The Broadwood lived in the drawing room where the wireless was. After instructing Harry on the day’s tasks and chores – or ‘conferring’, as she preferred to think of it – Julia selected a score from the sheet music in the canterbury and sat down to play. ‘La Cathédrale engloutie’. It had to be said it wasn’t one of Richard’s favourites. He was more of a Bach man.

Debussy was deceptive. The refusal of the harmonies to resolve, the blurred, sonorous bass notes, the layers of voices, masked precision, each sound occupying its own rightful place. The piece demanded technique, control. Within a chord it was often necessary to play one note more strongly than the others to bring out the meaning, and the pedalling had to be exact, never forced.

‘The art of pedalling is a kind of breathing,’ so Debussy had said, and her tutor had often quoted. Then and only then you saw the scenes hidden in the music, heard the bells of the drowned cathedral ringing under the water, an elegy for lost faith or a testament to faith’s survival; she was never sure. When she reached the tolling end she began all over again, the watery notes sliding under her fingers.

‘Mrs C? Mrs C?’ Lost in music, Julia raised her head. Harry was in the doorway, smudges on her apron, thick stockings rolled down over garters. The old blind dog bumbled after her, banging into things. Today he was wearing a dressing on his head: this was the housekeeper’s doing and would soon be banged off.

‘You’re wanted on the telephone.’ Like many women of her generation, Harry regarded a ringing telephone in the same grave light as a telegram, and this was reflected in her tone. (Harry’s preferred form of communication was on the astral plane; she was a spiritualist.)

‘Oh, sorry, I didn’t hear.’ ‘It’s Mrs Spencer.’ Julia went out into the hall, with its wallpaper of tawny leaves and beeswaxed banister. Of all their circle of acquaintance, Fiona Spencer was the one she counted as a true friend, without entirely approving of her, it had to be said.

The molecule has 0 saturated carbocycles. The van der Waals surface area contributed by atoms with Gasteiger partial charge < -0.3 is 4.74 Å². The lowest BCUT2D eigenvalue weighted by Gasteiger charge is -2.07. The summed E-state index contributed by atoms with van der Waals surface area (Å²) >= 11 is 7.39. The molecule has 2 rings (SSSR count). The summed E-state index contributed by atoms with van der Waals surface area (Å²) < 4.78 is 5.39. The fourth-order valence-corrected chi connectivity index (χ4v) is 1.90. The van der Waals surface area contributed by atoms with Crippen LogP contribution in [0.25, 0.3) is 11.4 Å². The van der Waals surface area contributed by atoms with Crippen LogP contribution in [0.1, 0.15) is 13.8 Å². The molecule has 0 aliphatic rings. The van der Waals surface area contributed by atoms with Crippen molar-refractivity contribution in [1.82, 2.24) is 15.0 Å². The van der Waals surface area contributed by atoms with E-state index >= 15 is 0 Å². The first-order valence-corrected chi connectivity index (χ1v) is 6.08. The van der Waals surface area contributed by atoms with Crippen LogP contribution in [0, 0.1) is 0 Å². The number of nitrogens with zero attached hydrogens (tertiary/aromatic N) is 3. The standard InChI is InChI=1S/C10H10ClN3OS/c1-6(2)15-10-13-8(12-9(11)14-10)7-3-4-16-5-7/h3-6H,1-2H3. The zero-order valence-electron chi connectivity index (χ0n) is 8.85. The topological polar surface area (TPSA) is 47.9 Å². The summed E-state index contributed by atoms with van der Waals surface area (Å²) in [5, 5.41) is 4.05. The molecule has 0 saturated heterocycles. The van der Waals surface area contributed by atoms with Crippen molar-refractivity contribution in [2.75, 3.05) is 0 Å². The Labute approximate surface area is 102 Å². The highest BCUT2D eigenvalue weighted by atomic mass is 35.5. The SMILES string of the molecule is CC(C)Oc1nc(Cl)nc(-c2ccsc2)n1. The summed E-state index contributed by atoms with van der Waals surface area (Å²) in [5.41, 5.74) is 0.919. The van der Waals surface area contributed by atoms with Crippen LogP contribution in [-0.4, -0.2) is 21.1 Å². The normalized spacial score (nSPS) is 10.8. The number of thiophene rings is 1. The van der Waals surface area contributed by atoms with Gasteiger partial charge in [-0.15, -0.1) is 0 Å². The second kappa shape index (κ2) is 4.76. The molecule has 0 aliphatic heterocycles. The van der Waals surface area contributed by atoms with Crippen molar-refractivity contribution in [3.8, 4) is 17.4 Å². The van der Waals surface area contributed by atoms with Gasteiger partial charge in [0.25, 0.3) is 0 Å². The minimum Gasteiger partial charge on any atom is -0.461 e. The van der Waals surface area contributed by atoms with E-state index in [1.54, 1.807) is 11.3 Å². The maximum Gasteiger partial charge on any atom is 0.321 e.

Four years ago her husband had dropped dead one Sunday afternoon while washing his Wolseley. Since then she had taken on the draper’s shop in town; a rather surprising step for someone of her class, means and background was the local opinion. Then there were the rumours of Geoffrey’s philandering, which seemed to indicate some failing on her part, either in provoking the infidelities or in putting up with them. To which must be added the mildly notorious behaviour of her children, that of the elder daughter, Ginny, in particular.

All the same, Julia couldn’t resist Fiona’s vitality. She was the salt in her life. They also had the connection that they had both married older men, a fact that somehow made their own ten-year age difference less significant. ‘Darling,’ said Fiona, when she picked up the receiver. There was a pause as a match was struck, then a swift exhalation.

‘I was wondering if I could entice you out today? Such glorious weather, pity not to make the most of it.’ ‘What about the shop?’ said Julia. ‘Early closing.’ ‘Surely that’s Wednesday?’ Today was Monday. ‘In my shop it’s whichever day I choose.’ Julia laughed.

‘Seriously,’ said Fiona, ‘Miss Simmons will hold the fort. She’s been dying for the chance to demonstrate her superior knowledge of cretonne.’

‘What did you have in mind?’ ‘I thought we might have a little picnic down by the Martello tower.’ Julia weighed options. It would mean she would miss Peter when he came home for lunch. On the other hand, when he did he would eat as fast as possible and say as little as possible before scampering out again. Long hours stretched ahead.

‘Yes, why not? That would be lovely. What shall I bring?’ ‘Nothing. My suggestion, my treat.’ The tide was out, far out, and the sky was a strong, clear blue with wisps of cloud towards the horizon.

They walked along a path through the salt marshes towards the beach, past shirring reeds, clumps of purple sea lavender and shrubby sea purslane. Down on the flats by the estuary, redshanks probed their spiny bills into the drying mud and a man dredged for cockles. All along the shingle the groynes were exposed, the wooden posts, some rotten and leaning, like the serried rows of teeth in the gaping mouth of a vast marine creature. Over on the hill to the north were six black cannons, remnants of another war, a threatened invasion over a century and a half ago. Gulls screamed and swooped.

‘Oh, look, here’s a mermaid’s purse,’ said Julia, bending down. Mermaid’s purse: the seedpod of a dogfish. The small matt-black pouch, which was ugly and vaguely menacing, had a pair of thin curving prongs at either end. Such finds were precious to her, tokens of good fortune, as were holey stones.